Testing for COVID-19 is crucial to understand who is infected and therefore a risk to others by spreading the infection.
We perform polymerase chain reaction (PCR) tests repeatedly, at least every two days for staff or when a visitor attends the clinic. We have also continued to test for antibodies. By repeating these tests over time, we can establish how long the antibodies take to develop and how long immunity may last in each person.
This page provides a summary of our COVID-19 testing results, further details can be accessed by using the buttons shown below.
COVID-19 Test Results
The graphs above show that the number of weekly tests has decreased in recent weeks. This is due to Richmond Research Institute's ongoing commitment to ensure staff safety by increasing home working measures... Read more
Furthermore, travel restrictions imposed by the government mean that fewer volunteers were able to access the unit for testing. As these restrictions continue to be reviewed and will likely be loosened over the coming weeks, we aim to boost testing for COVID-19 again shortly.
Summary of Results
The graphs above show that since March 2020 out of 256 members of staff at the clinical trials unit, 42 tested positive for COVID-19 by PCR and 47 have produced antibodies. For those testing positive for SARS-CoV-2 antibodies we have measured a decline in their antibody level over time. Our latest publication 'Why the SARS-CoV-2 antibody test results may be misleading: insights from a longitudinal analysis of COVID-19' shows our results align with the study led by Imperial College reporting a decline in the number of people with detectable antibody levels in England.
Due to the stringent safety measures in place and continued monitoring of staff, only six new positive cases have been recorded among employees over the past eleven weeks in contrast to the recent surge in cases across the UK4,5,6,7.
Updated on 17th December 2020
Overview of the COVID-19 tests
Three tests are being conducted: a Polymerase Chain Reaction (PCR) test, a COVID-19 Rapid Antibody Test and a Chemiluminescent Microparticle Immunoassay (CMIA) test.
By using different tests, we can determine whether a person is currently infected with the COVID-19 virus or if they previously had the virus. This is important because many people may not develop any symptoms after becoming infected and thus may not be aware that they are spreading the virus.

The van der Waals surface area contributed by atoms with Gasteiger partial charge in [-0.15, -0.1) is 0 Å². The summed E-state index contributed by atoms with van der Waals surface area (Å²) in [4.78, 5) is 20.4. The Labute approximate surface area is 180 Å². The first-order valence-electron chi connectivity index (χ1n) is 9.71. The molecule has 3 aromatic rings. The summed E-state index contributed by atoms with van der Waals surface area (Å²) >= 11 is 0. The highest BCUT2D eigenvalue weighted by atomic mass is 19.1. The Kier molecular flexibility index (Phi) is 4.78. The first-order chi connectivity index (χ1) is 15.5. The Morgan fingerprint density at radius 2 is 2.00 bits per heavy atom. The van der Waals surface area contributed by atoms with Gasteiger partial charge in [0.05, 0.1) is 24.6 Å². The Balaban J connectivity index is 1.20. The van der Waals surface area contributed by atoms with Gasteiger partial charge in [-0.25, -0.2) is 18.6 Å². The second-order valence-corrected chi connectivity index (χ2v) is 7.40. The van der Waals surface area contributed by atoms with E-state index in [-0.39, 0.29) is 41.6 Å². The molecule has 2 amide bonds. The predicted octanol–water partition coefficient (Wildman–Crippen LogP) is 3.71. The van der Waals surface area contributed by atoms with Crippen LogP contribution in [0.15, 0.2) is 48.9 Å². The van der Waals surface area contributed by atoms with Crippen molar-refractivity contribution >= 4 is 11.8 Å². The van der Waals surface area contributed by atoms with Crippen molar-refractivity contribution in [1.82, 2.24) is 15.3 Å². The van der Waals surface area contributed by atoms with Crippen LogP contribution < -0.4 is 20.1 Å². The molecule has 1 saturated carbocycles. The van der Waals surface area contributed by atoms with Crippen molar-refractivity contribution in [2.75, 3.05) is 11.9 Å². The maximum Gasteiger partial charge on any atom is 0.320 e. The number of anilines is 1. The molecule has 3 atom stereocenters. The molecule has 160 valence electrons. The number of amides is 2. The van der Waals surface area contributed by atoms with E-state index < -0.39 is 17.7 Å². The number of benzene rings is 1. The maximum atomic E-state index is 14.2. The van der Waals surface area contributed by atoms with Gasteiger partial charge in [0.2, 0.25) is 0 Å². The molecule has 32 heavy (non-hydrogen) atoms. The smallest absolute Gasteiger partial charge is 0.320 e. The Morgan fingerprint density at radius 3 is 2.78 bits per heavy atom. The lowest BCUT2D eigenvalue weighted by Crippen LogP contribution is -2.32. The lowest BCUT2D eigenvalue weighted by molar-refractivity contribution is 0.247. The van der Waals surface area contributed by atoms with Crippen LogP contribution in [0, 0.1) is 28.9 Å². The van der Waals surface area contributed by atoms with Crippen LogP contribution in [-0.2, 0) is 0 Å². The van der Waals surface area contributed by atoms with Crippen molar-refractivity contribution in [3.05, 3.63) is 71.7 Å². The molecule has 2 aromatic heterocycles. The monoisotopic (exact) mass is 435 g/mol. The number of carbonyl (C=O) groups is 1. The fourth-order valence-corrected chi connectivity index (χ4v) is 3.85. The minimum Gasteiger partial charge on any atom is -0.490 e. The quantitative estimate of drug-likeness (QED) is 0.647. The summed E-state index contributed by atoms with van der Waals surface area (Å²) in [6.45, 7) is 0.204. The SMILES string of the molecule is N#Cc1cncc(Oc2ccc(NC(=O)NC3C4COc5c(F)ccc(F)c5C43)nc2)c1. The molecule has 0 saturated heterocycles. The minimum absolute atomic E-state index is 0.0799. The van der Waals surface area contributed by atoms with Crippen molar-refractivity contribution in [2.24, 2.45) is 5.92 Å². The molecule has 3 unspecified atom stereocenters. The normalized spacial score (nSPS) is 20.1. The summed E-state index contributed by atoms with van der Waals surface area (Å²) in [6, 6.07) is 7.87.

View more info about each test using the plus symbols below:
Polymerase Chain Reaction (PCR)
The PCR test is currently a gold standard to check for COVID-19 infections. It measures whether SARS-CoV-2 genetic material is present in a person’s system. At Richmond Research Institute, we take throat swab samples and can produce PCR test results within just 20 minutes.
We are using the Menarini Fast Point-of-care RT-PCR test. For positive cases, we also send a sample to be verified by an independent laboratory. This allows us to check for false positive results.
Rapid Antibody Test
The COVID-19 Rapid Antibody test, known as the RAPG-COV-019 kit by Biopanda, indicates whether someone has had the SARS-CoV-2 virus and is potentially immune. It measures Immunoglobulin G (IgG) and Immunoglobulin M (IgM) - antibodies produced by the body as it fights the virus.
Usually, it takes five to 10 days for these antibodies to become measurable in blood. Over time, IgM levels will drop, while IgG levels will increase and peak at around 30 days. This allows us to measure if people had a corona virus infection. The challenge with these tests is that they are not sensitive or specific; therefore, another corona virus infection may cause a positive test result.
By using the RAPG-COV-019 antibody test kit on finger prick blood samples we can generate results within 10 minutes.
Chemiluminescent Microparticle Immunoassay (CMIA)
We are also using another antibody test where we can measure the levels of antibodies to see how these change over time. The Abbott Laboratories chemiluminescent microparticle immunoassay (CMIA) works by binding to SARS-CoV-2-specific IgG antibodies in a blood sample. Upon binding to IgG, a luminescent signal is generated, which can be measured and is directly proportional to the concentration of SARS-CoV-2-specific IgG antibodies.
Richmond Research Institute is continuously evaluating new test methods that produce fast and accurate results.
We continue to actively source new point of care tests which are simple, fast, and can be administered frequently. The ability to identify infectious individuals quickly is essential to ensure normality is restored.
Working with our partner organisation, Richmond Pharmacology Limited (RPL), the initial emphasis of our COVID-19 response was on staff, clinical trial volunteers, and visitor safety.
At RPL’s London Bridge clinical trial facility which we use for our studies, RPL acted quickly and responsibly to mitigate the risks, implementing strict entry control measures for access to the research unit, evaluating key indicators such as symptom scores, body temperature, travel history, and contact tracing for anyone entering the building. The wearing of masks inside the research unit is mandatory and the number of people on site is limited to enable social distancing.
The testing regime is key as it is well-known that COVID-19 can be transmitted by asymptomatic carriers1